Arugula, that dark, peppery leafy green that seemed so terribly chic 15 years ago, has really settled in to become an adored staple. Unlike radicchio, the other trendy green of the 1980s, arugula never went out of style.
Now you find it everywhere -- fat, pungent leaves in cello-bags at the supermarket; tender baby arugula in gourmet shop boxes; and in every manner at farmers’ markets, where you can even find delicately spicy arugula flowers in the spring.
Arugula is so ubiquitous, so delicious, so distinctive that it shouldn’t be relegated to the salad bowl. It’s also terrific sauteed as a side dish, simmered in soups, added to stuffings for meat and poultry -- even pulverized into a pesto. You can use it as a substitute for peppery watercress in many recipes. Depending on the treatment, arugula takes on a different personality -- and every one of them is charming.
Still, a classic arugula salad remains one of life’s great pleasures. The arugula salad with prosciutto, a very simple affair with just a slick of fresh, fruity olive oil, a drizzle of aged balsamic vinegar (this is the time to pull out that 20-year-old balsamico you’ve been guarding) and some shavings of Parmesan, is so compelling, we could eat it several times a week. It lends itself to infinite seasonal variation -- add quartered figs or sliced blood oranges; what’s important is the way the sweet, rich balsamic plays off the peppery greens. And be sure to use the best ingredients: top-quality olive oil, aged Parmigiano-Reggiano, thinly sliced prosciutto di Parma.
Arugula adds a bright accent to highly flavored dishes, cutting richness almost as a lemon does. The fried breaded veal in the Wiener schnitzel recipe was softened with the accompaniment of sauteed arugula.
Pound the veal very thin so you’ll end up with a tender yet crispy piece of meat. After sauteing garlic and shallots, stir in the arugula leaves. You’ll want to cook them just until they wilt so they retain a bright green color.
Arugula can also be used as you would an herb, alone or in combination with other herbs.
A favorite of recipe tester Mary Ellen Rae in the Times Test Kitchen is arugula pesto. Arugula is blended with toasted almonds and kalamata olives to make a bright green pesto sauce that is delicious with pasta. It’s a wonderful showcase for raw arugula, whose flavor comes through loud and clear. Use a good-quality olive oil and sprinkle over a few chopped tomatoes for color. This pesto would also be great served with steamed or baked potatoes.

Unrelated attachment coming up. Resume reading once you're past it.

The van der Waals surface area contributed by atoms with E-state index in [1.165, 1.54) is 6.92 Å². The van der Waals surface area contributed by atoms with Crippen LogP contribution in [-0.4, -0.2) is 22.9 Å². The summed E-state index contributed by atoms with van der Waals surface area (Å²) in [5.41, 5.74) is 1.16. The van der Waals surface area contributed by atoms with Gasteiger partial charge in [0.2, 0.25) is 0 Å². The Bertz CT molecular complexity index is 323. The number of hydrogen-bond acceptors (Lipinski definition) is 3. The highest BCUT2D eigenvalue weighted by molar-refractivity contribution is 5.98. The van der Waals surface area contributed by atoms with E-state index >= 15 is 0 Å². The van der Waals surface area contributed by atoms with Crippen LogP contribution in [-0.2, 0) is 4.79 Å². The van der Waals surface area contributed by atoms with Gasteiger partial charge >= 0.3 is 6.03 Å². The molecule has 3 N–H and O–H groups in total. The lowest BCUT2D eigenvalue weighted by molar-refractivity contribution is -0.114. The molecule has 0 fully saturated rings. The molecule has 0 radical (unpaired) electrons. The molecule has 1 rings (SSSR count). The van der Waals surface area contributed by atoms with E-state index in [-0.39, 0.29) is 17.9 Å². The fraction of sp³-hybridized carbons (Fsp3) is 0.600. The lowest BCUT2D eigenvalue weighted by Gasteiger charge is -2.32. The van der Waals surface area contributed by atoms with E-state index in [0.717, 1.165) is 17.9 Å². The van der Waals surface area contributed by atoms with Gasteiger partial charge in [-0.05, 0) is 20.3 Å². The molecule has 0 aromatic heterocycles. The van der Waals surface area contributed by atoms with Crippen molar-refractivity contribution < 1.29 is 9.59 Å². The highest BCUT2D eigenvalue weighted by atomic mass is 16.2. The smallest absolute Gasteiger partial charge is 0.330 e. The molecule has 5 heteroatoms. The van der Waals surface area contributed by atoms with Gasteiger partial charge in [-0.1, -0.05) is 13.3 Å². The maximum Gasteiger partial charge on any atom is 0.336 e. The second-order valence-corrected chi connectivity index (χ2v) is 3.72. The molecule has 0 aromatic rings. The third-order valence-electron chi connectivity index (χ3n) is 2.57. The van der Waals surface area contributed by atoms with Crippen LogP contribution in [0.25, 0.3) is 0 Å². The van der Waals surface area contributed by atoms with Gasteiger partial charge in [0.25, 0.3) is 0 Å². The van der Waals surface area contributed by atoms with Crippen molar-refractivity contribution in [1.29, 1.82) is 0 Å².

When shopping for arugula, be aware that the leaves vary in size, with larger, older leaves tending to be a little tougher and more pungent in flavor than the younger smaller leaves. Fresh leaves are bright green and free of spots and bruises.
It’s definitely a time-saver to pick up the bags of pre-washed arugula leaves. If you do buy bulk arugula, the leaves need to be washed much as spinach leaves do: Rinse them in a big bowl or sink full of water, so any sand or grit will go to the bottom, then scoop out the leaves onto a paper towel to drain or put them in a salad spinner to remove excess water.
Arugula should be stored in plastic bags in the refrigerator for no more than two days.
Bring a large pot of salted water to a boil. Cook the pasta according to package directions to al dente. Reserve one-half cup of the cooking liquid and drain the pasta.
Place the arugula, lemon peel, garlic, olives, one-fourth cup of the almonds, one-fourth cup of the grated Parmesan cheese and the salt in a food processor. Pulse until it forms a thick paste. Slowly drizzle in the olive oil and process until smooth.
Place the pasta in a bowl and stir in the pesto. Drizzle in the reserved cooking liquid until the sauce is the thickness desired. Garnish each plate with the remaining almonds and Parmesan. Sprinkle with the diced tomatoes and serve warm or chilled.
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